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U.K. public pension pools ready for action

Mark Mansley said funds are keeping a close eye on the transition costs.

Transition management agreements are big step in creation of megafunds

As the first deadline for the pooling of England and Wales' local government pension scheme funds fast approaches, pension pool and money management executives are working hard on transition management arrangements.

The U.K. government announced in July 2015 that it wanted the 91 LGPS funds across England and Wales to pool their investments, with a goal of achieving cost savings and greater economies of scale. The deadline for these eight pools to be formally set up is April, with liquid assets expected to transfer "over a relatively short timeframe" from that date, said guidelines by the government.

Moving these assets from individual plans to a megafund is no small task: the LGPS funds are collectively investing about 218 billion ($305.8 billion) of assets. Some of the pools are further ahead in their transfer plans than others, although all have their transition management arrangements — and the associated costs — high on their agendas.

"It is going to be a major exercise," said Mark Mansley, chief investment officer at the 28 billion Brunel Pension Partnership, Bristol, England. "We are extremely conscious that, in terms of the business case for pooling, the biggest cost item, outweighing the cost ​ of setting up (the pools), is transition."

Cost is particularly important, given that the government's key rationale for pooling was savings: In a 2014 paper, the government estimated pooling could save 660 million per year.

"There's no doubt about it — transition costs will be by far the biggest expense they'll incur in putting these pools together," said Steve Webster, senior adviser at asset management consultancy MJ Hudson Allenbridge in London.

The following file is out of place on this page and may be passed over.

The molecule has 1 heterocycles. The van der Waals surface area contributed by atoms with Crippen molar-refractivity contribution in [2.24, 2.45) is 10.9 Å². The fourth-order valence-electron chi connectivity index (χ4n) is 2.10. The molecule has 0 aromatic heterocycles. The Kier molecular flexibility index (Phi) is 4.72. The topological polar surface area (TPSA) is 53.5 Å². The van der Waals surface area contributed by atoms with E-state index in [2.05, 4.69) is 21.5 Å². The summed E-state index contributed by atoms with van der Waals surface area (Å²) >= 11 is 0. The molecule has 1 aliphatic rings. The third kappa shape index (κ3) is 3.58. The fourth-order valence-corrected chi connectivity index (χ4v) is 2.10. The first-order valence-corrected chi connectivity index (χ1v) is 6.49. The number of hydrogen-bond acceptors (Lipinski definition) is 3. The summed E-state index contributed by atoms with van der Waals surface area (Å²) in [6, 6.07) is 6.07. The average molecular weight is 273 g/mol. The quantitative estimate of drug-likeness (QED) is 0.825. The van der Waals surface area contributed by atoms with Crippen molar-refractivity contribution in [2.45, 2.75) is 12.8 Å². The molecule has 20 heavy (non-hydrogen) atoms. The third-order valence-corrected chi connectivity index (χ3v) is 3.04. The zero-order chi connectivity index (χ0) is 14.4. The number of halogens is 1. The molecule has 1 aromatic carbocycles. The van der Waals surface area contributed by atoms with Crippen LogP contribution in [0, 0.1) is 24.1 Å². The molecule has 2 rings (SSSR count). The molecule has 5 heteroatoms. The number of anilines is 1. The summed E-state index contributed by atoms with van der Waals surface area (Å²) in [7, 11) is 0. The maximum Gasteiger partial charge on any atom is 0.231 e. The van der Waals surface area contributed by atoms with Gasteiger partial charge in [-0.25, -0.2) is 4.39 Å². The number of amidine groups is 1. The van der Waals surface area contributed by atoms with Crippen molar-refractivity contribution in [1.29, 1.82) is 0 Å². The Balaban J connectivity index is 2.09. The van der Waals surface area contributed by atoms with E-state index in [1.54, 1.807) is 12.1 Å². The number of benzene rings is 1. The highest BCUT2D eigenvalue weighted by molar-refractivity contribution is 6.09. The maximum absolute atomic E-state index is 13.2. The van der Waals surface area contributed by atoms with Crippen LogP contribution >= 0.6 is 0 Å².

While cost is always a consideration in transition management, there are some aspects that are specific to the LGPS pooling project.

'Two things that are difficult'

"There are two things that are difficult about the transitions from a pooling perspective," said Mr. Mansley. "Firstly, these aren't the sorts of transitions people are doing because they want to, in an investment sense, but (they) have to. As a consequence, there is more focus on cost and especially strategic structuring to minimize costs — so there are slightly different ways of doing the transitions, such as phasing them (in) over a longer period."

Mr. Mansley said executives are doing a lot of work on that area of the project.

Pool executives also need to ensure each of the LGPS funds involved in the pools is treated fairly when it comes to costs, so a transition cost framework has been agreed. "The intention is that the majority of the initial costs will be pooled or shared, but how that will absolutely work in practice is something we need to work through with clients and ensure it is a transparent and fair process. That involves bespoke work, so we are looking to the transition advisers for support," Mr. Mansley said.

While the first deadline is approaching, executives at the pools said it is just the start of a set of long-term projects to transfer their assets. They are at different stages in the process.